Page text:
Institutional Affiliation: Wuhan University
|Do Innovation Subsidies Make Chinese Firms More Innovative? Evidence from the China Employer Employee Survey|
with Hanbing Fan, Takeo Hoshi, Dezhuang Hu: w25432
The Chinese government has been using various subsidies to encourage innovations by Chinese firms. This paper examines the allocation and impacts of innovation subsidies, using the data from the China Employer Employee Survey (CEES). We find that the innovation subsidies are preferentially allocated to state owned firms and politically connected firms. Of these two (state ownership and political connection), political connection is more important in determining the allocation. We also find that the firms that receive innovation subsidies file and receive more patents, are more likely to introduce new products, but do not necessarily file and receive more patents abroad. Finally, the firms that receive innovation subsidies do not have higher productivity, more profits, or larger market shar...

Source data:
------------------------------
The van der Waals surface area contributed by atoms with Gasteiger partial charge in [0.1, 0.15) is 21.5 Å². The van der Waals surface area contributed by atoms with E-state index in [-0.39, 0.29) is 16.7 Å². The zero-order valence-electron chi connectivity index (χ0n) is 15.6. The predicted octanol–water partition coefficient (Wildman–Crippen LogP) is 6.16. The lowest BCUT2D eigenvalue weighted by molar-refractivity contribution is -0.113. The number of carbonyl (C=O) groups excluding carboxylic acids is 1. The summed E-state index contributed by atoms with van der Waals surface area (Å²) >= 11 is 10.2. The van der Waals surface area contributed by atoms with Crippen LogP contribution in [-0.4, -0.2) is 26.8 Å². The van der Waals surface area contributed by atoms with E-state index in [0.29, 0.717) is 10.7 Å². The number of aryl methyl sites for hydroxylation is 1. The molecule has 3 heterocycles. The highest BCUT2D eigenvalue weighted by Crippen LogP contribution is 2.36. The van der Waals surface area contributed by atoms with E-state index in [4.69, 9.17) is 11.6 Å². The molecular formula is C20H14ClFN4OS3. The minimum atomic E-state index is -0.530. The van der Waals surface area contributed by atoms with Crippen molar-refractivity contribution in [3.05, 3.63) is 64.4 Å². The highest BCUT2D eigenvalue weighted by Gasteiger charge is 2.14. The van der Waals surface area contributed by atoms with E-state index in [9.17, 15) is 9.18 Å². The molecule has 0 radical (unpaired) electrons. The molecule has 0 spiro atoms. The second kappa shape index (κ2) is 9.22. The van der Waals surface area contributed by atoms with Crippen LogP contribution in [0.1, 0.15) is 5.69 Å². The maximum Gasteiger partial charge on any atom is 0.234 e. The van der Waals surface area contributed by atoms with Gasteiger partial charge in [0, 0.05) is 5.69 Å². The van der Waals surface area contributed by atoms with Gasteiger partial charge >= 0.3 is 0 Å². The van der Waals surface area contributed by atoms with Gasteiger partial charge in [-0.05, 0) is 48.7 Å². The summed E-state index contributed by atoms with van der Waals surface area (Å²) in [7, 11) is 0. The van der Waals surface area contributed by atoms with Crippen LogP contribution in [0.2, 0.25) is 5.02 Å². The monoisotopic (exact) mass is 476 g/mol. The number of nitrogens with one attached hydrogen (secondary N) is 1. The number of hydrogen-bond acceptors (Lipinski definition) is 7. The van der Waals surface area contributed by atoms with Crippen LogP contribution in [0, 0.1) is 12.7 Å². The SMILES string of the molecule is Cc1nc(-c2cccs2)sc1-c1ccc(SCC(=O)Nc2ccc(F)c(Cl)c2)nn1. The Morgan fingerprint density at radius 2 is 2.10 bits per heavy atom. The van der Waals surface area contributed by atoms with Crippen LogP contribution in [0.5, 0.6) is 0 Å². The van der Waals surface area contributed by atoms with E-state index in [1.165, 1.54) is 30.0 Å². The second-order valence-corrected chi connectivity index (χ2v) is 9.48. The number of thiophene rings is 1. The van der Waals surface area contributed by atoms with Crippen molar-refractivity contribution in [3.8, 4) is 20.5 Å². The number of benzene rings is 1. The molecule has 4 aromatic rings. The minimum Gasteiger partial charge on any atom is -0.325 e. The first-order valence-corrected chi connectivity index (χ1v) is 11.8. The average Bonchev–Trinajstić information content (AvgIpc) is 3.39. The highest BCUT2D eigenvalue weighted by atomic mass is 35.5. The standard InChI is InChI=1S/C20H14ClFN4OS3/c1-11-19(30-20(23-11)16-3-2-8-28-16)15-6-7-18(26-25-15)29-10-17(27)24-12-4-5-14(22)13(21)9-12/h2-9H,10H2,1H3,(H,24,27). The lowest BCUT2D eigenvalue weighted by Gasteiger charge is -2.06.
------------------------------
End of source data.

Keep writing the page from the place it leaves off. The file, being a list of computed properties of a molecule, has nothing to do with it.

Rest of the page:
|Do CEOs Know Best? Evidence from China|
with Nicholas Bloom, Mark Duggan, Hongbin Li, Franklin Qian: w24760
We analyze a new management survey for around 1,000 firms and 10,000 employees across two large provinces in China. The unique aspect of this survey is it collected management data from the CEO, a random sample of senior managers and workers. We document four main results. First, management scores, much like productivity, have a wide spread with a long left-tail of poorly managed firms. This distribution of management scores is similar for CEOs, senior managers and workers management, and appears broadly reasonably compared to US scores for similar questions. Moreover, for all groups these scores correlate with firm performance, suggesting all employees within the firm are (at least partly) aware of the their firms’ managerial abilities. Second, the scores across the groups are significant...